The Supreme Court Reiterates The Distinction Between A Shareholder's Right Of Action And The Corporation's Right Of Action

The Supreme Court of Canada has reiterated the distinction between a corporation's right of action and its shareholders' right of action. This nuance has an impact on the question of whether a party has sufficient interest to act, which is an essential requirement of any legal action.


In the recent decision in Brunette v. Legault Joly Thiffault,1 the Supreme Court of Canada pointed out that the shareholders of a corporation do not automatically possess a right of action in relation to faults committed against the corporation in which they hold shares and in relation to the injury suffered by the corporation. In so holding, the Court gave its opinion on the sufficient interest that is required in order to bring an action and on the criteria that apply to a motion to dismiss for lack of sufficient interest.2

The Hon. Justice Rowe, writing the reasons for the eight-judge majority of the Court, stated the opinion that the Superior Court and Court of Appeal of Quebec were correct to dismiss the plaintiff's action for lack of sufficient interest. The Hon. Justice Côté dissented.


The appellants were the trustees of Fiducie Maynard 2004 (Fiducie), which was the sole shareholder of 9143-1304 Québec inc. (9143). 9143 was a holding company that owned shares in various corporations that made up Groupe Melior. Until 2010, Groupe Melior owned, renovated and operated seniors' residences.3

In the late 2000s, the success of Groupe Melior "was cut short by two events".4 It was the victim of fraud committed by a vice-president. In addition, Revenu Québec issued unexpected notices of assessment that resulted in the bankruptcy of several of the Groupe Melior corporations, of 9143 and of Mr. Maynard.5 This caused the total loss of value of the patrimony of Fiducie since it was comprised exclusively of shares in 9143.6

The appellants commenced an action against the professionals, accountants and lawyers, who had participated in setting up the tax structure of Groupe Melior. They believed that the professionals had breached their duty to advise Fiducie, since the tax structure violated the law and exposed the corporations to unexpected tax liability that led to the bankruptcies.7 The principal claim was for $55 million, calculated based on the net value of the Groupe Melior residences before the bankruptcies.8

Judgements Below

The respondents asked the Superior Court to dismiss the action under article 165(3) of the former Code of Civil Procedure (C.C.P.), which corresponds to article 168(3) of the present C.C.P. The respondents argued that Fiducie did not have a sufficient interest to bring a claim since the faults alleged were committed against the Group Melior corporations and not Fiducie. In their submission, the right of action belonged solely to the corporations of Groupe Melior.9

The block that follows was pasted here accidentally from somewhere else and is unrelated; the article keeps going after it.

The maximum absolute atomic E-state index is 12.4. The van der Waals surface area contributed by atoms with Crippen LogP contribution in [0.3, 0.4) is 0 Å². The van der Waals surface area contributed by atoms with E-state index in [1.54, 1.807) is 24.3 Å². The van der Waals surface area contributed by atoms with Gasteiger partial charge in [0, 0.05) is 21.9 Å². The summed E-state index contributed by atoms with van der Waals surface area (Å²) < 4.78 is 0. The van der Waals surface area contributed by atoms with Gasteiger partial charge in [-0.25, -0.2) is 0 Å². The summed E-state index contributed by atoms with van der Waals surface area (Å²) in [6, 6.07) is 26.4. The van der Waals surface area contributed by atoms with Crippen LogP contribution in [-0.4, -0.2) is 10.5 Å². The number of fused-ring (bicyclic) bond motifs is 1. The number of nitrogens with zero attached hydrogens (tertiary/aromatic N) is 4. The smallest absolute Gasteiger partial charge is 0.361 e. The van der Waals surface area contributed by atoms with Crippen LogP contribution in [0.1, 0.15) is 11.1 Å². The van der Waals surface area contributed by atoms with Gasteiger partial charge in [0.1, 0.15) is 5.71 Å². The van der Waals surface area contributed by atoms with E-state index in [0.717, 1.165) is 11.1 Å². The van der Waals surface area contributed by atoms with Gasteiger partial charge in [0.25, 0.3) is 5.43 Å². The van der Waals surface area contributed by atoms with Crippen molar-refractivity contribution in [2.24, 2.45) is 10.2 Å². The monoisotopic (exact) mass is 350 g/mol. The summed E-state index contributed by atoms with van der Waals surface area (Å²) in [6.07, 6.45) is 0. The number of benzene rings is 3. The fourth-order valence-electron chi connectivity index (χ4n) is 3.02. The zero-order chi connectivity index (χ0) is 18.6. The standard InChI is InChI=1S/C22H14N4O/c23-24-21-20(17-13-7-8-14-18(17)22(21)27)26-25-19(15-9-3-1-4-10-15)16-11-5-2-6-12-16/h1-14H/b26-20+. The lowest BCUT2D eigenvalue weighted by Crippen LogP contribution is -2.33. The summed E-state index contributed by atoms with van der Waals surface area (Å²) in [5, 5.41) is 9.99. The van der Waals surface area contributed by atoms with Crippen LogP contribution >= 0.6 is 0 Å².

The Hon. Justice Danielle Mayrand of the Superior Court allowed the motion to dismiss and put an end to the action.10 The action was based on the lost value of the assets of Groupe Melior and Fiducie had no cause of action11 in relation to faults committed against the corporation by a third-party defendant. Shareholders only have a cause of action if a distinct legal obligation owed to them was breached and they suffered an injury distinct from those suffered by the corporation.12 Justice Mayrand did not identify any distinct fault committed against Fiducie, or any distinct injury suffered by Fiducie, in the allegations in the Motion to Institute Proceedings.13

The Court of Appeal of Quebec (Morrissette, Bich and Hogue JJ.A.) unanimously agreed with Justice Mayrand.14

Reasons Of The Majority Of The Supreme Court

Concept of sufficient interest

Since the ground for dismissal upheld by the Superior Court was the lack of sufficient interest, the majority of the Supreme Court of Canada first considered that concept in Quebec civil procedure.15

The Court noted that in order for an interest to be sufficient, it must be "legal, direct, personal, acquired and existing".16 In an action in civil liability like the one in this decision, sufficient interest is tied to the injury. Citing Bou Malhab,17 the Court stated that "to have the necessary interest to bring an action, a person must have sustained personal injury".18

Sufficient interest is a necessary condition of the...

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